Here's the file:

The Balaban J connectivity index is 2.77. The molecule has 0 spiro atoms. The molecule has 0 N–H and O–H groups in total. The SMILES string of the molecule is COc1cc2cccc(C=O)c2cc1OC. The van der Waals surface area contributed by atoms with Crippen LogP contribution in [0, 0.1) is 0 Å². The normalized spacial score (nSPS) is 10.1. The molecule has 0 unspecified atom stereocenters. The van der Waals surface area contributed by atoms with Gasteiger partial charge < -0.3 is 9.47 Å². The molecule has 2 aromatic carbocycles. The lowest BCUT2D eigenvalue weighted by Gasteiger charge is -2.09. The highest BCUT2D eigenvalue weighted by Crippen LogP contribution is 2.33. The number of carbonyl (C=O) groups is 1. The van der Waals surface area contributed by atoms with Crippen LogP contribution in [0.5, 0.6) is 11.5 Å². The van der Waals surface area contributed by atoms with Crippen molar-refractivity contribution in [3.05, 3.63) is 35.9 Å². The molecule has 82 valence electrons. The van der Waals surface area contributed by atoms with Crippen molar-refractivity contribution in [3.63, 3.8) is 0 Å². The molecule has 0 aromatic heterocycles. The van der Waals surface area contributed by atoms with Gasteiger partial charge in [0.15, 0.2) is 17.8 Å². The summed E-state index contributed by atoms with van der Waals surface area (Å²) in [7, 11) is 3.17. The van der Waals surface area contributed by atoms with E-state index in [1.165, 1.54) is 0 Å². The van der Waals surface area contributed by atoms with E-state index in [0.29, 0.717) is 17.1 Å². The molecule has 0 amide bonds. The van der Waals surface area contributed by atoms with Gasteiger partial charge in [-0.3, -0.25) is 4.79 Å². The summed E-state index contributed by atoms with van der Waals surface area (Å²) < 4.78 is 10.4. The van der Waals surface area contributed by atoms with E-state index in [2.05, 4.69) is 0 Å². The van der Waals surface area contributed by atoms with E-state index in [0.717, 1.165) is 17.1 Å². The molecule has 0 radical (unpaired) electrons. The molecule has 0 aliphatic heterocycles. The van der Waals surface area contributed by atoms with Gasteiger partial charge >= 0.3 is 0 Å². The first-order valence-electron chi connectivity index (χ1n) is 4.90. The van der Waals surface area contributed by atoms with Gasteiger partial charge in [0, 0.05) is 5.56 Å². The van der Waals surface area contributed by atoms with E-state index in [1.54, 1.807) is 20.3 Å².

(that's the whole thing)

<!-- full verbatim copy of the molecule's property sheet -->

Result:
The Balaban J connectivity index is 2.77. The molecule has 0 spiro atoms. The molecule has 0 N–H and O–H groups in total. The SMILES string of the molecule is COc1cc2cccc(C=O)c2cc1OC. The van der Waals surface area contributed by atoms with Crippen LogP contribution in [0, 0.1) is 0 Å². The normalized spacial score (nSPS) is 10.1. The molecule has 0 unspecified atom stereocenters. The van der Waals surface area contributed by atoms with Gasteiger partial charge < -0.3 is 9.47 Å². The molecule has 2 aromatic carbocycles. The lowest BCUT2D eigenvalue weighted by Gasteiger charge is -2.09. The highest BCUT2D eigenvalue weighted by Crippen LogP contribution is 2.33. The number of carbonyl (C=O) groups is 1. The van der Waals surface area contributed by atoms with Crippen LogP contribution in [0.5, 0.6) is 11.5 Å². The van der Waals surface area contributed by atoms with Crippen molar-refractivity contribution in [3.05, 3.63) is 35.9 Å². The molecule has 82 valence electrons. The van der Waals surface area contributed by atoms with Crippen molar-refractivity contribution in [3.63, 3.8) is 0 Å². The molecule has 0 aromatic heterocycles. The van der Waals surface area contributed by atoms with Gasteiger partial charge in [0.15, 0.2) is 17.8 Å². The summed E-state index contributed by atoms with van der Waals surface area (Å²) in [7, 11) is 3.17. The van der Waals surface area contributed by atoms with E-state index in [1.165, 1.54) is 0 Å². The van der Waals surface area contributed by atoms with E-state index in [0.29, 0.717) is 17.1 Å². The molecule has 0 amide bonds. The van der Waals surface area contributed by atoms with Gasteiger partial charge in [-0.3, -0.25) is 4.79 Å². The summed E-state index contributed by atoms with van der Waals surface area (Å²) < 4.78 is 10.4. The van der Waals surface area contributed by atoms with E-state index in [2.05, 4.69) is 0 Å². The van der Waals surface area contributed by atoms with E-state index in [0.717, 1.165) is 17.1 Å². The molecule has 0 radical (unpaired) electrons. The molecule has 0 aliphatic heterocycles. The van der Waals surface area contributed by atoms with Gasteiger partial charge >= 0.3 is 0 Å². The first-order valence-electron chi connectivity index (χ1n) is 4.90. The van der Waals surface area contributed by atoms with Gasteiger partial charge in [0, 0.05) is 5.56 Å². The van der Waals surface area contributed by atoms with E-state index in [1.54, 1.807) is 20.3 Å².